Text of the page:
In the summer of 2020, a Physiotherapy student from Leeds Beckett University will travel to Madagascar to complete their elective placement. I have supported the organisation and planning of this, and understand that both sides will learn a lot, and benefit from the experience.

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Global Afro-Survival Aid Voluntary Project Manager
Following my work in Madagascar, I realised the importance of project management and organisation skills, and how these can often be in short supply in the developing context! I decided that I wanted to learn a more formal set of project management skills, and applied for and was appointed as Voluntary Project Manager for a new Charity based in Leeds which supports projects in Africa. So far my role has involved building a website for the Charity, and applying for funding and grants.

Feeding back to fundraising stakeholders
As part of the fundraising for Madagascar, I was given fundraising money from a number of organisations in Leeds. Since returning to Leeds, I have fed back to these organisations about where and how their money was spent, and the ongoing support and work I am doing with Physiotherapists in Madagascar.

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ADAPT study day Bristol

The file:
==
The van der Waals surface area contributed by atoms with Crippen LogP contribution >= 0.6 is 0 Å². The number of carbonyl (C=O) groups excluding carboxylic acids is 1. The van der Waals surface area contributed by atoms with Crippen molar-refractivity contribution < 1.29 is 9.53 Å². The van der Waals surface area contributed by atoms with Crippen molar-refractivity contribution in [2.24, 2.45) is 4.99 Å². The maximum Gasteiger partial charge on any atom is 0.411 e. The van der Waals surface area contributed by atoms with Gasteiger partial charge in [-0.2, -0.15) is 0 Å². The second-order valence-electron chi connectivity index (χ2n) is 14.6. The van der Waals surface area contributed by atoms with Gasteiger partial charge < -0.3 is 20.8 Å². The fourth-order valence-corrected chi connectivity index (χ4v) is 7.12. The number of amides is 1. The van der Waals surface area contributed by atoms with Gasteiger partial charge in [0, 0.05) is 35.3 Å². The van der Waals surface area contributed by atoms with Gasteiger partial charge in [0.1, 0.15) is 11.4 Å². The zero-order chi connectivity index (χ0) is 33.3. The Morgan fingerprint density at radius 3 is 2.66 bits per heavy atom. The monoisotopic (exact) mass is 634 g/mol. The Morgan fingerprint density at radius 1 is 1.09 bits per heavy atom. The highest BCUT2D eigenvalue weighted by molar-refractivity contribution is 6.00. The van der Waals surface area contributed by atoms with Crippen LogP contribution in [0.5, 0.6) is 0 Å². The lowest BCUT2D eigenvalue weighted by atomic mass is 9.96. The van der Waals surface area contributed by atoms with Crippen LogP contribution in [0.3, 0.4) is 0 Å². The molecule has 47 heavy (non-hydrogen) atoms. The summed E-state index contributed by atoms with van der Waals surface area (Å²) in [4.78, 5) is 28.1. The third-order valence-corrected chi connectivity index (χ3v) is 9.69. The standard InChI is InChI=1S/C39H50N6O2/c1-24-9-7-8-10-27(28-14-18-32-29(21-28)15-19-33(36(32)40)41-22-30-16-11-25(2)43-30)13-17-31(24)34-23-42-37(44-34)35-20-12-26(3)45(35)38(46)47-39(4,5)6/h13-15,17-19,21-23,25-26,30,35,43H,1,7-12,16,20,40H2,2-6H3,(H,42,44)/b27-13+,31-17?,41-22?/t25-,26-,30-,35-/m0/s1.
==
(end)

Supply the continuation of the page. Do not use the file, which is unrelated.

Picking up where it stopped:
I am Treasurer for the Charity ADAPT:Chartered Physiotherapists in International Health and Development. This year, we held a study day in Bristol on the theme of Adaptive Technology. The study day was well attended, and very informative. We also held the annual ADAPT AGM and made plans for the coming year.

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Developing a communication tool with Forward
I got in contact with the organisation ‘Forward’ after realising the difficulties of keeping in contact with my Malagasy colleagues once I left the country. Forward are a healthcare based communication development company. They are hoping to expand their company in the next year into International projects, and I will be supporting the development of this with my knowledge and experience gained from the Madagascar healthcare system.

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Starting two new Band 6 jobs
Last, but certainly not least, I will begin two new jobs next week. I will work part time at the University of Leeds as a Research Physiotherapist in Spinal Injuries, and I will also work part time at the Leeds Teaching Hospitals Trust to support the development of a new spinal service. I feel that I would not have had the opportunities, confidence, or experience to go for these roles if it wasn’t for the skills I have gained over my career break.

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Reflecting on the past year, I feel so incredibly lucky and grateful to have had the chance to take a career break. I have been able to pursue passions I have always been interested in, and taken part in opportunities I wasn’t even aware of before now! If anyone is considering taking a career break, I can’t recommend it enough, and feel that I am now ready to return to work and the NHS, ready to share the skills I have learned over the past year. In addition, I hope to continue supporting the healthcare system in Madagascar for years to come.